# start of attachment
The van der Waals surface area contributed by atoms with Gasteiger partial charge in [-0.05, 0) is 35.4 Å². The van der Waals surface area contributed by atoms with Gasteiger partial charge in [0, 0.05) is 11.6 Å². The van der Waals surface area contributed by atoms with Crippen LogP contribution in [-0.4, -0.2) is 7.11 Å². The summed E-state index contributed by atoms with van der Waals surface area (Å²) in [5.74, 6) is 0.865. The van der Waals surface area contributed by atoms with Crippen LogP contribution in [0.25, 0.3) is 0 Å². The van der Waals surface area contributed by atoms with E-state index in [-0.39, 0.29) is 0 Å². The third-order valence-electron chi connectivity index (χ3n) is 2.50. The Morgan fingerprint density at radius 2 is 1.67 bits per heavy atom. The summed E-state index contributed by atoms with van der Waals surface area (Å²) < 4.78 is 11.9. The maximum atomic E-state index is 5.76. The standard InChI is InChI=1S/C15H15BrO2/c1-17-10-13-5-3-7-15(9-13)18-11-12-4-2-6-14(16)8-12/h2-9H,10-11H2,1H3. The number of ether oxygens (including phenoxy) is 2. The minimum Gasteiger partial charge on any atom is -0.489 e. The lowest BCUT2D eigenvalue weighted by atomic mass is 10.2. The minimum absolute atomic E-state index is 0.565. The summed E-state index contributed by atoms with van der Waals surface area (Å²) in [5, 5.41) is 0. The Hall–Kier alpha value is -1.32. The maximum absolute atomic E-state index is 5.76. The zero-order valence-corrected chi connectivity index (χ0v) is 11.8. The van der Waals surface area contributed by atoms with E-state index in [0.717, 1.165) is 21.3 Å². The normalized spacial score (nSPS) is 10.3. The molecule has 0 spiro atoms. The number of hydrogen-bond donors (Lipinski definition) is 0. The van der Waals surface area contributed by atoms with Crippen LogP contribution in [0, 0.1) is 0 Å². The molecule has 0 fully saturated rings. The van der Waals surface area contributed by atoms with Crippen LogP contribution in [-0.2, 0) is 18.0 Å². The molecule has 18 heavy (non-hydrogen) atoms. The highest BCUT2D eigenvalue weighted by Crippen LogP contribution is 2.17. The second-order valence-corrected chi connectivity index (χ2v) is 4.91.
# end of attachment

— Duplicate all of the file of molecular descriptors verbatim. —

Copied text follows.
The van der Waals surface area contributed by atoms with Gasteiger partial charge in [-0.05, 0) is 35.4 Å². The van der Waals surface area contributed by atoms with Gasteiger partial charge in [0, 0.05) is 11.6 Å². The van der Waals surface area contributed by atoms with Crippen LogP contribution in [-0.4, -0.2) is 7.11 Å². The summed E-state index contributed by atoms with van der Waals surface area (Å²) in [5.74, 6) is 0.865. The van der Waals surface area contributed by atoms with Crippen LogP contribution in [0.25, 0.3) is 0 Å². The van der Waals surface area contributed by atoms with E-state index in [-0.39, 0.29) is 0 Å². The third-order valence-electron chi connectivity index (χ3n) is 2.50. The Morgan fingerprint density at radius 2 is 1.67 bits per heavy atom. The summed E-state index contributed by atoms with van der Waals surface area (Å²) < 4.78 is 11.9. The maximum atomic E-state index is 5.76. The standard InChI is InChI=1S/C15H15BrO2/c1-17-10-13-5-3-7-15(9-13)18-11-12-4-2-6-14(16)8-12/h2-9H,10-11H2,1H3. The number of ether oxygens (including phenoxy) is 2. The minimum Gasteiger partial charge on any atom is -0.489 e. The lowest BCUT2D eigenvalue weighted by atomic mass is 10.2. The minimum absolute atomic E-state index is 0.565. The summed E-state index contributed by atoms with van der Waals surface area (Å²) in [5, 5.41) is 0. The Hall–Kier alpha value is -1.32. The maximum absolute atomic E-state index is 5.76. The zero-order valence-corrected chi connectivity index (χ0v) is 11.8. The van der Waals surface area contributed by atoms with E-state index in [0.717, 1.165) is 21.3 Å². The normalized spacial score (nSPS) is 10.3. The molecule has 0 spiro atoms. The number of hydrogen-bond donors (Lipinski definition) is 0. The van der Waals surface area contributed by atoms with Crippen LogP contribution in [0, 0.1) is 0 Å². The molecule has 0 fully saturated rings. The van der Waals surface area contributed by atoms with Crippen LogP contribution in [-0.2, 0) is 18.0 Å². The molecule has 18 heavy (non-hydrogen) atoms. The highest BCUT2D eigenvalue weighted by Crippen LogP contribution is 2.17. The second-order valence-corrected chi connectivity index (χ2v) is 4.91.